The US defence department says the launch appears to be that of an intercontinental ballistic missile (ICBM).
South Korea’s military and Shinzo Abe, Japan’s prime minister, confirmed the report of Friday’s launch. In Seoul and Tokyo, the governments convened meetings of their national security councils.
“There is a possibility that it landed within our EEZ [exclusive economic zone],” Abe said in Tokyo.
“We will be analysing it immediately and do our best for the safety of our people.”
Captain Jeff Davis, a Pentagon spokesperson, said the launch had been expected and took place at about 14:45 GMT from Mupyong-ni, an arms plant in northern North Korea.
He said the launch did not pose a threat to North America.
South Korea’s Yonhap news agency, citing the country’s military joint chiefs of staff, said the missile was launched from North Korea’s Jagang province, and landed in the East Sea.
A ’45-minute flight’
Quoting the Japanese chief cabinet secretary, Yoshihide Suga, the Associated Press news agency said the missile “flew for about 45 minutes and appeared to have landed in the waters of Japan’s exclusive economic zone”.
The distance of the missile flight could have been more than 3,000km, Japan’s NHK said, quoting a defence official.
There were no immediate reports of damage.
The US military and South Korea had in recent days warned that North Korea appeared to be preparing for another missile test – possibly of an intercontinental ballistic missile (ICBM), or else an intermediate-range rocket.
Al Jazeera’s Kathy Novak, reporting from Seoul, said Friday’s apparent missile launch was “not entirely unexpected”.
“There were signs from officials in the United States and South Korea that preparations were being made for a missile launch in North Korea and that the Korean Peninsula was a high alert,” she said.
She also said Thursday marked the anniversary of the end of the Korean War, and “in the past North Korea has been known to take these proactive measures on important holidays”.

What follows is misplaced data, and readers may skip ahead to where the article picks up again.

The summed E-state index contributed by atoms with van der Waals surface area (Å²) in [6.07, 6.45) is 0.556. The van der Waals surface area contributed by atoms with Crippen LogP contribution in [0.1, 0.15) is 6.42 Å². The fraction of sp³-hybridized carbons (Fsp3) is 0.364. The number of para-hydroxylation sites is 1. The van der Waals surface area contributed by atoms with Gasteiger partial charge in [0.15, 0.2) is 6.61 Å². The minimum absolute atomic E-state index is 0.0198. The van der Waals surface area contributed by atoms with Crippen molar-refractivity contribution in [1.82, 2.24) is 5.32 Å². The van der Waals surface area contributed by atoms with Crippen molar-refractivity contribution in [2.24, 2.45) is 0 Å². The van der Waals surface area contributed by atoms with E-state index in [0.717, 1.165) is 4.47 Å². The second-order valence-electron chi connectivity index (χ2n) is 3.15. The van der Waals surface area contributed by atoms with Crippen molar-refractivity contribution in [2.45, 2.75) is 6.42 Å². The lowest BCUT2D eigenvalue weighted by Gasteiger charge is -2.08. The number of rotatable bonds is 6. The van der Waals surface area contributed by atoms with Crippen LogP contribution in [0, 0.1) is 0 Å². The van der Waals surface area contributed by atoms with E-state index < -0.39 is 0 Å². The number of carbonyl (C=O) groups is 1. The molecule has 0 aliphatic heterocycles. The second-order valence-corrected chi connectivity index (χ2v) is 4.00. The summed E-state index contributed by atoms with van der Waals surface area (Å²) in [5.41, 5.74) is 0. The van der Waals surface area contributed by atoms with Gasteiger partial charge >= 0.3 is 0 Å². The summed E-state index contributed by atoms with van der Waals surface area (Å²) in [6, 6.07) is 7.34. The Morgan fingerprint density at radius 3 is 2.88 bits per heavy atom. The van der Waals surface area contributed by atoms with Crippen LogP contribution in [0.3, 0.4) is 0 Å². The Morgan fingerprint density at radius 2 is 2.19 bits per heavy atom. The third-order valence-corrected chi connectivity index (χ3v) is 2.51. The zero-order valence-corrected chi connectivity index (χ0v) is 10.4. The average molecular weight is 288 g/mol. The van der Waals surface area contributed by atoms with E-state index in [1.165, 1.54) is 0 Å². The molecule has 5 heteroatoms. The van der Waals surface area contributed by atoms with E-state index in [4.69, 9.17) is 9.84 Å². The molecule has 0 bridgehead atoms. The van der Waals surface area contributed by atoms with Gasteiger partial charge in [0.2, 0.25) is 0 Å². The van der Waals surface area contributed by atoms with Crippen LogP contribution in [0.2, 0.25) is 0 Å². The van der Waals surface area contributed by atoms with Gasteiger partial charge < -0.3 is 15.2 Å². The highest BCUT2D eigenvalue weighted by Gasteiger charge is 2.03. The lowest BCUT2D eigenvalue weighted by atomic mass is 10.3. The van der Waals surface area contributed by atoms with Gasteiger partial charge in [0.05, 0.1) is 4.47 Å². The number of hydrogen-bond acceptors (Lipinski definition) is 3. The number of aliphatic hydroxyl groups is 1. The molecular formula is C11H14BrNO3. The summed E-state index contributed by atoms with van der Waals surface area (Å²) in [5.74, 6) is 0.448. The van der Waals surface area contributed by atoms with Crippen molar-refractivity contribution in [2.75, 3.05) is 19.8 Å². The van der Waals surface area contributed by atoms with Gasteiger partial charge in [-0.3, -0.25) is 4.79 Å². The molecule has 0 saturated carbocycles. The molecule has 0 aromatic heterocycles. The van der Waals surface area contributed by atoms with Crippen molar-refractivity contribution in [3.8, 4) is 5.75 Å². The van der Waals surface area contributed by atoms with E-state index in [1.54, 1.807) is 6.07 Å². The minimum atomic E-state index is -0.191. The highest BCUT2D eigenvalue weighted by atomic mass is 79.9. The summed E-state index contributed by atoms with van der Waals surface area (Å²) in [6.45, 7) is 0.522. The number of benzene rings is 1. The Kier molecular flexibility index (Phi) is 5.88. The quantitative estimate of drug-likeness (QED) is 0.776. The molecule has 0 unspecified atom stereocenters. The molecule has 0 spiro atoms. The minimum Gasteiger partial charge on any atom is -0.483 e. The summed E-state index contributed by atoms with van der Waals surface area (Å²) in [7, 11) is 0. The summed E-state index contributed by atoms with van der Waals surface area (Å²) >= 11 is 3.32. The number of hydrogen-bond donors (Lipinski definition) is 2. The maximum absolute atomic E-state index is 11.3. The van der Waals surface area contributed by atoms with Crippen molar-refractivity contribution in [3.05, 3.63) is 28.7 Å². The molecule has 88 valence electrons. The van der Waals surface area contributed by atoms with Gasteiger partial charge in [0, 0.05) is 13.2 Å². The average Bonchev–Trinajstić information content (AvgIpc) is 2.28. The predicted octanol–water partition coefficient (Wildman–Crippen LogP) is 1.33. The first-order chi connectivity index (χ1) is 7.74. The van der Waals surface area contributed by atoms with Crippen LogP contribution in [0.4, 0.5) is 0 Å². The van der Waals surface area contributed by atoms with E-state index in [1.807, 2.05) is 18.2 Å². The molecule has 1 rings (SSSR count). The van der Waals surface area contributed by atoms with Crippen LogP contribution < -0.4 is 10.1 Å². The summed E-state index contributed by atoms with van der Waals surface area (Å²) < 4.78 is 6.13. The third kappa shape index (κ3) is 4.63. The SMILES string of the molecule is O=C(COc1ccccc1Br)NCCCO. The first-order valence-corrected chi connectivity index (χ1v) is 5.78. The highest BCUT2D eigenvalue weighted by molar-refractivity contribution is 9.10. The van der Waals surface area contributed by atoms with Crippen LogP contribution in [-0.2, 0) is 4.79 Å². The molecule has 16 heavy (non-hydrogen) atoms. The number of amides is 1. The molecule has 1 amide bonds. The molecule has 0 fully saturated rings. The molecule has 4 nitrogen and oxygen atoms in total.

North Korea created a stir on July 4 when it test-fired its first ICBM, a Hwasong-14 missile, which experts believe could have the potential to reach Alaska.
North Korean leader Kim Jong-un, who personally oversaw that launch on America’s Independence Day, described it as a gift to the “American bastards”.
North Korea is not believed to have yet developed the technology to miniaturise a nuclear weapon to fit in a missile’s warhead.
Tougher measures sought
The US launched a push at the UN for tougher measures against North Korea.
In all, six sets of UN sanctions have been imposed on North Korea since it first tested an atomic device in 2006, but two resolutions adopted last year significantly toughened the sanctions regime.
Al Jazeera’s Patty Culhane, reporting from Washington, DC, said the concern is that the North Korean missile fired on Friday may have been another ICBM.
“What the Pentagon is doing now is looking at the trajectory and trying to figure out how capable this missile is,” she said.
Incidentally, the US military is preparing to conduct another test of a missile-intercept system in Alaska, perhaps as soon as Saturday.
That test of the Terminal High Altitude Area Defence (THAAD) system had been scheduled before Friday’s developments.
The US has layers of missile defence capabilities comprising several components designed to take down different types of missile at different phases of flight.